Forth Ports, which owns and operates commercial ports at Dundee on the Firth of Tay and Leith, Grangemouth, Rosyth, Methil, Burntisland and Kirkcaldy on the Firth of Forth, has outlined the actions it is taking to achieve a net zero carbon operation by 2042. It has also set an interim target of achieving carbon neutral emissions by 2032, while creating an infrastructure platform to “help accelerate the UK’s path to a decarbonised economy”.
The Leith-headquartered group, which also operates the vast Tilbury facility on the Thames, said that in order to achieve its targets it was overhauling and electrifying equipment and machinery, switching to low carbon fuels, increasing on-site renewable energy generation and promoting low carbon delivery alternatives such as rail and barge, among other measures. This is being complemented by “very significant investment” in new port infrastructure to support the offshore wind revolution taking place in the North Sea. The group is part of the Thames Freeport and Forth Green Freeport partnerships which are seeking to accelerate the drive to net zero across the country.
Within and around the firths of Forth and Tay, the group manages and operates an area of 280 square miles of navigable waters, including two specialised marine terminals for oil and gas export and provides other marine services, such as towage and conservancy.
Charles Hammond, group chief executive of Forth Ports, said: “I am pleased to lay out our plans for our operations to be carbon neutral by 2032 and to achieve net zero by 2042. We have already achieved a great deal in reducing our day-to-day emissions and enabling our customers to do the same. Our roadmap will aid the UK’s transition to a decarbonised economy. Large-scale market-ready port infrastructure is essential for the deployment of offshore wind. We have made significant progress in supporting the offshore wind sector through our initial £150 million investment programme - a key plank to enable the transition to net zero - with plans to invest significantly more as this market develops, including the infrastructure required for floating offshore wind as installations go into ever deeper seas.
“A greener future can only be achieved through collaboration,” he added. “We are a supporter and champion of the UK and Scottish governments’ clean maritime, net zero and green energy strategies and we continue to collaborate with our peers, customers and suppliers to deliver innovative and sustainable solutions as we transition to a net zero economy.”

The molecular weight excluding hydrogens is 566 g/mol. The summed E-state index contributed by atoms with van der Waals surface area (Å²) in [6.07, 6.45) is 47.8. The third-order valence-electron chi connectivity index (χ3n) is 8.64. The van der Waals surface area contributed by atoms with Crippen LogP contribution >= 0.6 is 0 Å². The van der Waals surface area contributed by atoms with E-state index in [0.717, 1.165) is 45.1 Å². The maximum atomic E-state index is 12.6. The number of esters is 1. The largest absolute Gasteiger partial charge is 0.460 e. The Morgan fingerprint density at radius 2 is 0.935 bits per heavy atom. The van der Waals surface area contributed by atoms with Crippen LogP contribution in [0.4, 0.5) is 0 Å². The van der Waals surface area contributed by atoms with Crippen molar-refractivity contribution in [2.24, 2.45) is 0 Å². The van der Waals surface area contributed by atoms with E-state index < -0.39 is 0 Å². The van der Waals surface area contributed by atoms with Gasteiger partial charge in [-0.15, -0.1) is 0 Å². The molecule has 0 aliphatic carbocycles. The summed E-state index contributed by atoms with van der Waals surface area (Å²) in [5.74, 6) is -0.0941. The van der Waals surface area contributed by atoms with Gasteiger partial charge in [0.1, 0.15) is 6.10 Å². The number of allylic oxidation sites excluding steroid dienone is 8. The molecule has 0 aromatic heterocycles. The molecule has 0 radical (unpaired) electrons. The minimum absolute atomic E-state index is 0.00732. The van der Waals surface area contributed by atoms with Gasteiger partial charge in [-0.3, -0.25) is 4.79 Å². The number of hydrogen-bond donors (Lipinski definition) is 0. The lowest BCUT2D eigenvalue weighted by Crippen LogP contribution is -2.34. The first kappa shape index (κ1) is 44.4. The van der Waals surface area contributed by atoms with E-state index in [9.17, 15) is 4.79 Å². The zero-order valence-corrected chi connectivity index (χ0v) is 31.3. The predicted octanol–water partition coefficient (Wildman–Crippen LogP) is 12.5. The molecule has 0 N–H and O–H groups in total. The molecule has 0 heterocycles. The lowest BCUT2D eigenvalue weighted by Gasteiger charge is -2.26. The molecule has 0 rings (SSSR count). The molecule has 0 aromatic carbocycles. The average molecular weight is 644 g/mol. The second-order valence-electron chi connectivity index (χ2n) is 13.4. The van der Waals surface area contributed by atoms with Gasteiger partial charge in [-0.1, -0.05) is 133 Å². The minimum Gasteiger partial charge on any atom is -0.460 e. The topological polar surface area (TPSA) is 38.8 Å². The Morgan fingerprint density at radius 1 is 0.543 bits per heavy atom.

All of the group’s ports now use environmentally sustainable sources of electricity, including on-site wind turbines at Tilbury, London’s major port. All new warehouses will have solar roof panels installed as standard, such as the recently built 100,000-square-foot facility at the Port of Grangemouth freight hub. A programme of rolling out new LED lighting is under way to further reduce power use across all port estates.
For mobile equipment and marine fleet, the group’s strategy is to blend and utilise alternative fuels. Initially this involves the widespread use of sustainably sourced hydrogenated vegetable oil (HVO) and, as technology develops, other methods of low emission propulsion. Forth Ports has also overhauled its rail offering by investing heavily at its terminals at Tilbury, Tilbury2 and Grangemouth, alongside progressing the reinstatement of a rail connection to Rosyth as part of the Forth Green Freeport initiative. The branch line linking Rosyth dockyard to the mainline at Inverkeithing still exists but several sections are overgrown through lack of usage for more than a decade.
The group highlighted major investment in port infrastructure to support the roll-out of ScotWind at Dundee and Leith, which will create “high quality green jobs” and help facilitate Scotland’s transition to a net zero future. In addition, it has recently installed shore-side power at Leith and its new development, Tilbury2, is shore-side power enabled to help drive down in-port emissions from visiting vessels. Bosses said they were working with the company’s supply chain to drive down “scope 3” emissions. These mainly stem from the use of steel and aggregate when constructing infrastructure or purchasing mobile port equipment and marine vessels. As a result, Forth Ports is “pro-actively engaging” with suppliers to find fit-for-purpose, low carbon emission alternatives. For example, the construction of Dundee’s renewables quay, branded DunEco Quay, used steel pipes fabricated from reused or recycled materials.
Màiri McAllan, cabinet secretary for net zero and just transition, said: “I welcome today’s commitment from Forth Ports, to achieving carbon neutrality by 2032 and net zero by 2042. I visited Forth Ports’ Grangemouth facility recently, and what was made clear to me was the critical role that ports play in our economy. It is encouraging, then, to see such a key operator show leadership and commitment to maintain and grow that role in Scotland, as we transition to net zero. This commitment builds on impressive achievements to date, and I look forward to seeing Forth Ports’ full net zero plan and how, working collectively, we can help deliver our ambitions for a just transition to net zero.”
UK transport secretary Mark Harper said: “Achieving net zero by 2050 is crucial for the transport sector and this announcement is the sort of bold ambition needed to get there. Forth Ports’ actions set a clear example of how the UK’s maritime industry can excel in a carbon-free world, encouraging investment, improving infrastructure and creating more jobs - making way for a cleaner, greener future.”